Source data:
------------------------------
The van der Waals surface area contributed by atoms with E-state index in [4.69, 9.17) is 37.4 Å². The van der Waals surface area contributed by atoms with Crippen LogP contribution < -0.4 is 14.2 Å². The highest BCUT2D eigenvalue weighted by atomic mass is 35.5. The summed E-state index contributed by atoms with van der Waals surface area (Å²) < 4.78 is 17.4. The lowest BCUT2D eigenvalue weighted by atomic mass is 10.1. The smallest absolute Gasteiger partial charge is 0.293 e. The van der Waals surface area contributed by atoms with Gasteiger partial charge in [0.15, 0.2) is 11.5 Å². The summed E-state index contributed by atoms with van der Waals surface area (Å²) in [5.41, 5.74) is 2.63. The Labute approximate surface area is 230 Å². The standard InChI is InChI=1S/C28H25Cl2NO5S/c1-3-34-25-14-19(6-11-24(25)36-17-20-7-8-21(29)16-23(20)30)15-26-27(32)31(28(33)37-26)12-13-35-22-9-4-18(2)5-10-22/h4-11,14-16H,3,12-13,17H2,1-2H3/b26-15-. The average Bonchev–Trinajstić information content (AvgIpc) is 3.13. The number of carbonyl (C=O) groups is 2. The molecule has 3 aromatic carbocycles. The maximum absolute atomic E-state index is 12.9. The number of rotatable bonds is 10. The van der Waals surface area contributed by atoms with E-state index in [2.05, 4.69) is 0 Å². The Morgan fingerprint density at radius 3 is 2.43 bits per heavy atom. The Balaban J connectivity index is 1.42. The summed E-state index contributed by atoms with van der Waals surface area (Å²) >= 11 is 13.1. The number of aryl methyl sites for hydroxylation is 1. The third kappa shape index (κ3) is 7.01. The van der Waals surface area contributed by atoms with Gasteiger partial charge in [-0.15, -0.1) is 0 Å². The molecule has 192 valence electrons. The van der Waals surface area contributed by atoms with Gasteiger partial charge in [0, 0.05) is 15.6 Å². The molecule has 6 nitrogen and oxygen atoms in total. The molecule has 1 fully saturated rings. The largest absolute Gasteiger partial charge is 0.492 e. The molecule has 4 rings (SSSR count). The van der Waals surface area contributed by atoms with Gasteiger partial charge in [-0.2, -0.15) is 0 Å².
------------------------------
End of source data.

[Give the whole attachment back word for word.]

The van der Waals surface area contributed by atoms with E-state index in [4.69, 9.17) is 37.4 Å². The van der Waals surface area contributed by atoms with Crippen LogP contribution < -0.4 is 14.2 Å². The highest BCUT2D eigenvalue weighted by atomic mass is 35.5. The summed E-state index contributed by atoms with van der Waals surface area (Å²) < 4.78 is 17.4. The lowest BCUT2D eigenvalue weighted by atomic mass is 10.1. The smallest absolute Gasteiger partial charge is 0.293 e. The van der Waals surface area contributed by atoms with Gasteiger partial charge in [0.15, 0.2) is 11.5 Å². The summed E-state index contributed by atoms with van der Waals surface area (Å²) in [5.41, 5.74) is 2.63. The Labute approximate surface area is 230 Å². The standard InChI is InChI=1S/C28H25Cl2NO5S/c1-3-34-25-14-19(6-11-24(25)36-17-20-7-8-21(29)16-23(20)30)15-26-27(32)31(28(33)37-26)12-13-35-22-9-4-18(2)5-10-22/h4-11,14-16H,3,12-13,17H2,1-2H3/b26-15-. The average Bonchev–Trinajstić information content (AvgIpc) is 3.13. The number of carbonyl (C=O) groups is 2. The molecule has 3 aromatic carbocycles. The maximum absolute atomic E-state index is 12.9. The number of rotatable bonds is 10. The van der Waals surface area contributed by atoms with E-state index in [2.05, 4.69) is 0 Å². The Morgan fingerprint density at radius 3 is 2.43 bits per heavy atom. The Balaban J connectivity index is 1.42. The summed E-state index contributed by atoms with van der Waals surface area (Å²) >= 11 is 13.1. The number of aryl methyl sites for hydroxylation is 1. The third kappa shape index (κ3) is 7.01. The van der Waals surface area contributed by atoms with Gasteiger partial charge in [-0.15, -0.1) is 0 Å². The molecule has 192 valence electrons. The van der Waals surface area contributed by atoms with Gasteiger partial charge in [0, 0.05) is 15.6 Å². The molecule has 6 nitrogen and oxygen atoms in total. The molecule has 1 fully saturated rings. The largest absolute Gasteiger partial charge is 0.492 e. The molecule has 4 rings (SSSR count). The van der Waals surface area contributed by atoms with Gasteiger partial charge in [-0.2, -0.15) is 0 Å².